Breath of hope

Print edition : October 22, 2004

Shwaas, a Marathi film that has been nominated as India's entry for the Oscar awards, takes the film world by storm, winning a number of State and national awards.

IN the last couple of decades, Marathi cinema really seemed to have lost it. An outsider in its own linguistic heartland, and a suffering stepchild in comparison with the opulent, affluent Hindi cinema, it churned out mostly meaningless fare, which largely consisted of family melodramas and mindless comedies. Some melodramas, like Maherchi Saadi, and some comedies, aided by vulgarity and sexual innuendo - as in the case of Dada Kondke's films - made a killing at the box office. They had no pretensions whatsoever to art and did not care two hoots for creativity.

Sandeep Sawant, Director of Shwaas.-PICTURES: BY SPECIAL ARRANGEMENT

This in a land where filmmakers like Dadasaheb Phalke, Baburao Painter, Balaji Pendharkar and V. Shantaram and his colleagues at Prabhat Films had unspooled the first reels of celluloid; where Prabhat's Sant Tukaram was the first Indian film to win the Best Film award at the prestigious Venice Film Festival in 1937; and where, in 1954, at the first National Awards, the winner of the President's Gold Medal was Shyamchi Aai, Acharya P.K. Atre's film version of a novel of the same title by Sane Guruji.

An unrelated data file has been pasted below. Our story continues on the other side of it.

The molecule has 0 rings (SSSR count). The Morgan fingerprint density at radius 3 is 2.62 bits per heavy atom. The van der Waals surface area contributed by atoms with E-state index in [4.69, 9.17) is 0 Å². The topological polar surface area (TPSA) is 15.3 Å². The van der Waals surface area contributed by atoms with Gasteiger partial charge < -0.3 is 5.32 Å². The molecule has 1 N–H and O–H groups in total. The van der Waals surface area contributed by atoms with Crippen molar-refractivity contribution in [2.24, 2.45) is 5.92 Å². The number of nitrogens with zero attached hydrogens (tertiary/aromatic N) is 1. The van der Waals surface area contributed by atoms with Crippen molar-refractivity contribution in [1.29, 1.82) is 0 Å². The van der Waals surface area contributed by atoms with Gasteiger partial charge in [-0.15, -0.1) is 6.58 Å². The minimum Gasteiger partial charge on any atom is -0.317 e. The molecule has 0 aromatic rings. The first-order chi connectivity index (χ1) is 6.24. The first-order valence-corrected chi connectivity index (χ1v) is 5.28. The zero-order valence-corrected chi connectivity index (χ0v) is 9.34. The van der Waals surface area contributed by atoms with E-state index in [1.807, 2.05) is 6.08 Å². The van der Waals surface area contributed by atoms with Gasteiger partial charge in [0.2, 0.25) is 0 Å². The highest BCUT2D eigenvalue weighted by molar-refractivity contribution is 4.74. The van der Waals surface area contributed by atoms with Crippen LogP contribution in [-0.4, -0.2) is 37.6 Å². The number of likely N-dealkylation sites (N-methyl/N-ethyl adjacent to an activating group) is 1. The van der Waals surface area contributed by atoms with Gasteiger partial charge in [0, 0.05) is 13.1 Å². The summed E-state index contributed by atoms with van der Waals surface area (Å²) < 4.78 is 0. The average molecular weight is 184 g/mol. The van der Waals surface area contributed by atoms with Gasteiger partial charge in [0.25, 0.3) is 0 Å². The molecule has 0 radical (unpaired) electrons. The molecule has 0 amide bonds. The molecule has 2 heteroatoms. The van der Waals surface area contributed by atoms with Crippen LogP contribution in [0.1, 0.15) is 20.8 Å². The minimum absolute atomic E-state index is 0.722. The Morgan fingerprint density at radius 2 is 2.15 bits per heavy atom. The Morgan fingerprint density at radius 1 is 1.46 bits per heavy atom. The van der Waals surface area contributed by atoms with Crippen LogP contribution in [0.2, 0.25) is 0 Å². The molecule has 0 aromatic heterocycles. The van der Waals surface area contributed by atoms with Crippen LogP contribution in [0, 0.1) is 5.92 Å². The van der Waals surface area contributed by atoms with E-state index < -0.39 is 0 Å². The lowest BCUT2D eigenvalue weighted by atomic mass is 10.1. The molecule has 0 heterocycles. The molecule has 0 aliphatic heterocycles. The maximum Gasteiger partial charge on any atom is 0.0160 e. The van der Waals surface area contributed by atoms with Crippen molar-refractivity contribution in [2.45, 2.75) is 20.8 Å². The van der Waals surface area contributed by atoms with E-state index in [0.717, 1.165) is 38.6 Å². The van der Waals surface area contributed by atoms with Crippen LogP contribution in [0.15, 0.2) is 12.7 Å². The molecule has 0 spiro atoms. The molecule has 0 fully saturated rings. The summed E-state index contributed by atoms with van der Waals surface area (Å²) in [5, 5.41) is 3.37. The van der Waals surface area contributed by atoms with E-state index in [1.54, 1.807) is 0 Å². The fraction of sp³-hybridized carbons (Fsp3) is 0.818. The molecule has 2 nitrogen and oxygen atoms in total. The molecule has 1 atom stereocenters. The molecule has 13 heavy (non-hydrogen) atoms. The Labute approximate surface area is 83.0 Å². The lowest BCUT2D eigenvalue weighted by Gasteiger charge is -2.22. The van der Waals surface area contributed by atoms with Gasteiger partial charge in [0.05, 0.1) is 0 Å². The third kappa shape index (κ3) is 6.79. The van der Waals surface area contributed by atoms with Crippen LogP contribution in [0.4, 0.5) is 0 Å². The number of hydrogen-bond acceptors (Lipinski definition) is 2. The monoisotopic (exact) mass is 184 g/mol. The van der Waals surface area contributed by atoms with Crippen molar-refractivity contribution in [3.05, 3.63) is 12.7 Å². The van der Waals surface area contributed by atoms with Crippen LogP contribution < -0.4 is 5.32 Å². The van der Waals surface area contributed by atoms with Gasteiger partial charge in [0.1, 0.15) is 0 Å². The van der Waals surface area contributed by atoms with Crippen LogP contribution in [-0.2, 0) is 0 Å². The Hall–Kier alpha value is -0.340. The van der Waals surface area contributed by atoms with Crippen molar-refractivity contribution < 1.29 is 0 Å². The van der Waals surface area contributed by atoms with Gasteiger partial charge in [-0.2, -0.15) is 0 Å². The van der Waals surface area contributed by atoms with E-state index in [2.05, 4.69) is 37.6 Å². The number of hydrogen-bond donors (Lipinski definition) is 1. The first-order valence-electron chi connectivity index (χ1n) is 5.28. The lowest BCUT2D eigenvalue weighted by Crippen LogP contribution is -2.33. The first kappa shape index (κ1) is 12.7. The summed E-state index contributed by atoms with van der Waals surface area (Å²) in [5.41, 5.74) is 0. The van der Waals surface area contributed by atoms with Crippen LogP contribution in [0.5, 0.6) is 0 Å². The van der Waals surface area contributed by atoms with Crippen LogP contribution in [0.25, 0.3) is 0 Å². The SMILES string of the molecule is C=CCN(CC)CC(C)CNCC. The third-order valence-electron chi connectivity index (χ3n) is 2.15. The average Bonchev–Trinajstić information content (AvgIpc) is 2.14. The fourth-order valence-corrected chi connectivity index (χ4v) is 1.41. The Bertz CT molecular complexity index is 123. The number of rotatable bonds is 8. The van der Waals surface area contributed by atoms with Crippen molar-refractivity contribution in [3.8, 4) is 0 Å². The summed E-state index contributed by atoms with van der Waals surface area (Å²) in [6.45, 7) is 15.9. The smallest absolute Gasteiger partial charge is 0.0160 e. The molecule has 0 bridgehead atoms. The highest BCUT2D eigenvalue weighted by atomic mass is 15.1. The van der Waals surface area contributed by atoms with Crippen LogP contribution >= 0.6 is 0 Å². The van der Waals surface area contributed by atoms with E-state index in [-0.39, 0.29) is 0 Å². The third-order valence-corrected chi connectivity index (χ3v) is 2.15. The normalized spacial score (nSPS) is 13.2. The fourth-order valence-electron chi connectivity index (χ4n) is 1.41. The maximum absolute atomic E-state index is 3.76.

Of course, there were the odd bright spots, films that ensured that the Marathi film industry kept its head above the swirling waters, but they were mere drops in the sea of mediocrity. Marathi film industry watchers, especially those who had been witness to the golden years of the 1950s and the 1960s, were wondering whether this situation would ever change. They continued to hope for the best, buoyed by the occasional Amol Palekar, Jabbar Patel or Sumitra Bhave-Sunil Sukhtankar offering, and also by the emergence of younger filmmakers who were willing to have a stab at themes that were unconventional compared to the general run of Marathi cinema.

Scenes from the movie.

In February this year, there was a buzz of expectation. A few industry watchers had just judged a film called Shwaas (breath) for various awards, and had come away quite excited by it. Prabhat Chitra Mandal, Mumbai's premier film society, organised a screening of the film just ahead of its release in March and a couple of hundred faithfuls headed for the Yeshwantrao Chavan Centre in downtown Mumbai to check out this new hope of Marathi cinema.

This writer was one of them. And at the end of an hour and three quarters, the viewers emerged from the theatre, if not quite mesmerised, at least fairly sure that despite the warts here was a film that heralded a significant turn for Marathi cinema.

FOR those who have come in late, Shwaas is a simple, linear tale about a very young boy, barely seven or eight, who is diagnosed with retinoblastoma, a rare cancer of the eye. The surgeon guarantees that an operation will save his life and halt recurrence of the tumour. But the child will lose his sight.

The boy, Parshuram or Parshya, accompanied by his grandfather and his maternal uncle, comes to a hospital in Pune, a big city whose sights and sounds are alien to a soul bred in a picturesque Konkan village. The sympathetic surgeon and a young medical social worker help the grandfather to break to Parshya the tragic news of his approaching blindness.